Thursday, March 13, 2014


We've rounded the corner on the two month mark since I last saw and held my sweet boy. It feels like it's been two years. I've been spending a lot of time looking through old blog posts, pictures and video clips and I hardly recognize the happy child that appears in those memories. At the time, I didn't appreciate how good a life Jack really had and how good he looked despite all he had going on.  Oh, how I miss that happy Jack. I struggle to remove the images and emotions of the last difficult months of Jack's life from the forefront of my mind. I can't yet replace the painful memories with the happy ones.  His memories are not a blessing.  Not yet, anyway.

The tears still fall every day. They fall in the mornings on my drive to work. They fall every night when I carry on a one way conversation with Jack before I close my eyes in anticipation of the sleep that eludes me. They fall when I listen to music. They fall as I am asked to choose a headstone for Jack's grave. Today, in particular, my tears are intermingled with anger. I'm angry that I have to live the rest of my life without Jack. I'm angry that I have to pick out my son's headstone. I'm just f-ing angry. I'm not sure which is more draining, sadness or anger. Regardless, I'm drained.

I'm also thankful. Thankful for the amazing and continued support I receive every single day from my friends and family. The text message, email, card, Facebook post, telephone call and offer to spend time with me do so much to lift my spirits and keep me from sinking into an abyss of isolation and despair.

If you were to ask me how I'm doing, I'll likely tell you, I'm doing "OK". And, I suppose I am. After all, I get up every day, take a shower, get dressed, go to work, care for my family and my home, hike, go for walks, participate in 5Ks, give interviews, run a Foundation, spend time with friends. I even smile and laugh on occasion. So, yes, I am doing OK.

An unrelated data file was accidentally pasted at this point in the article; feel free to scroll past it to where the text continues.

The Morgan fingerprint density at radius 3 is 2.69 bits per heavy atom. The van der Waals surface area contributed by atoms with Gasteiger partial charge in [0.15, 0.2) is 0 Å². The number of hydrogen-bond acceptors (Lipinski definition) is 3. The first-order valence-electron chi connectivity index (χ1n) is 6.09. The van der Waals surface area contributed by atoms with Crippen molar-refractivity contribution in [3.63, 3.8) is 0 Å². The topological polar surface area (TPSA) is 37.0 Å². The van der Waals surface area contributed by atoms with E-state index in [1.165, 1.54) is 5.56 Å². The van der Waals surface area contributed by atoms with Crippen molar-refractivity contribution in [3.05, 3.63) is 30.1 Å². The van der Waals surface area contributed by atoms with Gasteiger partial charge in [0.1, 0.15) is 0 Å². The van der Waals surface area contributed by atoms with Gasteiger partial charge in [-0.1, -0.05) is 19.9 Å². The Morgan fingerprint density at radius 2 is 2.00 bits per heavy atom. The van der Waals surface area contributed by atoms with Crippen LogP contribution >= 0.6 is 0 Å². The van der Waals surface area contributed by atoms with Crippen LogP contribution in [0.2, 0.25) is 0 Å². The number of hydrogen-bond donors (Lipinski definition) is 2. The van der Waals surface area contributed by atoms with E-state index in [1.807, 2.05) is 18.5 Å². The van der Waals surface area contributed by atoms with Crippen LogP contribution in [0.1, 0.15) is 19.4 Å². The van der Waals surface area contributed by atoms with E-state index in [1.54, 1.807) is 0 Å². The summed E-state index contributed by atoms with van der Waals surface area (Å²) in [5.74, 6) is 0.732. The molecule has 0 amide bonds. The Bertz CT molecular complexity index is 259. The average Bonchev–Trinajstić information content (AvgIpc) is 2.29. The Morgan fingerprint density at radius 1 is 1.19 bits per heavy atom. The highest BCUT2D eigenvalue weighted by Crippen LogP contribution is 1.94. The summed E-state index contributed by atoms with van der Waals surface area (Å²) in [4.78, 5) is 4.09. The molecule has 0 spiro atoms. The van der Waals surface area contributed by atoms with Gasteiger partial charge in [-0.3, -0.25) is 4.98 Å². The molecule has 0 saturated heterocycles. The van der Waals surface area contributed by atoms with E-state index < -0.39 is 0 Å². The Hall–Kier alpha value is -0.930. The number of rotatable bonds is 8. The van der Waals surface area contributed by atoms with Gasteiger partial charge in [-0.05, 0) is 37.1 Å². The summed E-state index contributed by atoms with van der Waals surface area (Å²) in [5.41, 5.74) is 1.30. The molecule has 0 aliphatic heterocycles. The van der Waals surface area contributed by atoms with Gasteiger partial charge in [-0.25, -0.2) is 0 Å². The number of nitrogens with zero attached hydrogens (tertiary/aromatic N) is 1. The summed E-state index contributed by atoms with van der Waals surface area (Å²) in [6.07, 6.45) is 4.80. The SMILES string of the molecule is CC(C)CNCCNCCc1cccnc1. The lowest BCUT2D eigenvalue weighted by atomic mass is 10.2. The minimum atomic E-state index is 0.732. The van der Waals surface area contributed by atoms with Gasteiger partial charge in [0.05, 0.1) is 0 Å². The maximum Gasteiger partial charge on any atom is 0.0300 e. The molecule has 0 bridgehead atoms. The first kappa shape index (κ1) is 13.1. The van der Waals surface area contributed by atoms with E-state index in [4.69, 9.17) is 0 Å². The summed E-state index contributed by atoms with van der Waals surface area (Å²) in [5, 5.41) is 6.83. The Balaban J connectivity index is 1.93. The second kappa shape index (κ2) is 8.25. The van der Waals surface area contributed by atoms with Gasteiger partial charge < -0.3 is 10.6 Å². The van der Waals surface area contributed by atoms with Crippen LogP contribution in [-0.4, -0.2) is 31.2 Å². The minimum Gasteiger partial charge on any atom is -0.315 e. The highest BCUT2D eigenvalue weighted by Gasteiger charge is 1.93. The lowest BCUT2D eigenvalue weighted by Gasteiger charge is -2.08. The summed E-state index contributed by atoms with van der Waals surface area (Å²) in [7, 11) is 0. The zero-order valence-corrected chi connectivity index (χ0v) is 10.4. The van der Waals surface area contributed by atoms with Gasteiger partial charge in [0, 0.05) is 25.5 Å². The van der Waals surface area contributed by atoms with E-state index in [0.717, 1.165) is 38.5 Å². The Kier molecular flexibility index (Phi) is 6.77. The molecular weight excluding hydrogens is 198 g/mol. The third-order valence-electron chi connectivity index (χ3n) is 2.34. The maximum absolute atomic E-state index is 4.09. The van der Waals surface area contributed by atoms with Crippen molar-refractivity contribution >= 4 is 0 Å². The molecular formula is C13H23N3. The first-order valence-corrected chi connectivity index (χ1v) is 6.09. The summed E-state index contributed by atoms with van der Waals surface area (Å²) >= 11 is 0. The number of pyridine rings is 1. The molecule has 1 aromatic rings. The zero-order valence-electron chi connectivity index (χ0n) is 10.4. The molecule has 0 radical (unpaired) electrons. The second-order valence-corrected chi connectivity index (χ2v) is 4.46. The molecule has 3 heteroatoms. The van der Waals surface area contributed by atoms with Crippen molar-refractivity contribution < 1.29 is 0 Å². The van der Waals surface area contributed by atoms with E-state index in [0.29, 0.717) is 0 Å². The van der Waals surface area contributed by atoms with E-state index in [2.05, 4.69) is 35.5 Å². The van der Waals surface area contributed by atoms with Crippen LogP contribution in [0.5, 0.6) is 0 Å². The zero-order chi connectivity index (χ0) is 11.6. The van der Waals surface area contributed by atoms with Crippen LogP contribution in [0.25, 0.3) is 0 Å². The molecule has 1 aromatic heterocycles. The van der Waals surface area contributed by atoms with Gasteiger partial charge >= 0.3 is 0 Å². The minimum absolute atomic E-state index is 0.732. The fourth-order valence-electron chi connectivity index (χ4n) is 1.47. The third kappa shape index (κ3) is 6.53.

And speaking of Jack's headstone, we are still trying to decide exactly what we want. If cost wasn't an issue, the decision would be much easier. Mark commented the other day that we should just dig him up and bring him back home with us. It's tempting, I'll admit. (But, don't worry, we won't do that.) The one thing we are sure of is that we will include the following words by Maya Angelou on his headstone:

And when great souls die,
after a period peace blooms,
slowly and always irregularly.
Our senses, restored, 
never to be the same, whisper to us.
They existed. They existed.
We can be. Be and be better.
For they existed.

We can, indeed, be and be better because Jack existed.



kathie said...

that is one of the most beautiful pieces of poetry ever, and so very true...when they sink in, really sink in, those words, those awful, tragic, and wonderful words...i believe you will be more okay you....

Kate said...

I think you're doing brilliantly. I kept waiting for this big tsunami of grief to hit me and leave me in pieces, incapable of functioning, but it didn't happen. I was so scared of this happening because I had so much to do, and people needed me. I didn't know anyone who'd lost their child before, so my only reference was books, films, and other media. Motthers always seemed to fall apart spectacularly in those. Thankfully it's not like that (for most). I think your brain protects you and only lets the flood gates open a little at a time. It is hard and so draining, but endurable most of the time. Having our amazing boys taught us how to be patient and remain strong even in situations over which we had little control. It's the best preparation anyone could get for this shitty, emotional marathon.

I'm still so sorry you lost your Jack. He was a wonderful boy. I'm glad you got to have him, hold him, and know him. Lots of love to you all. Xxx

Karen Gerstenberger said...

I can remember and relate to many of the things you describe here. The trauma memories will soften, and you will remember the happier days, eventually. It WILL get easier.

You sound as if you are doing a great deal of good for your family and community. I do hope you are taking good care of yourself, as well. Yoga might be a great gift - perhaps a massage, too! Massage has been a huge help to me.

Picking a headstone sounds like a terribly painful task, but the verse you chose is lovely.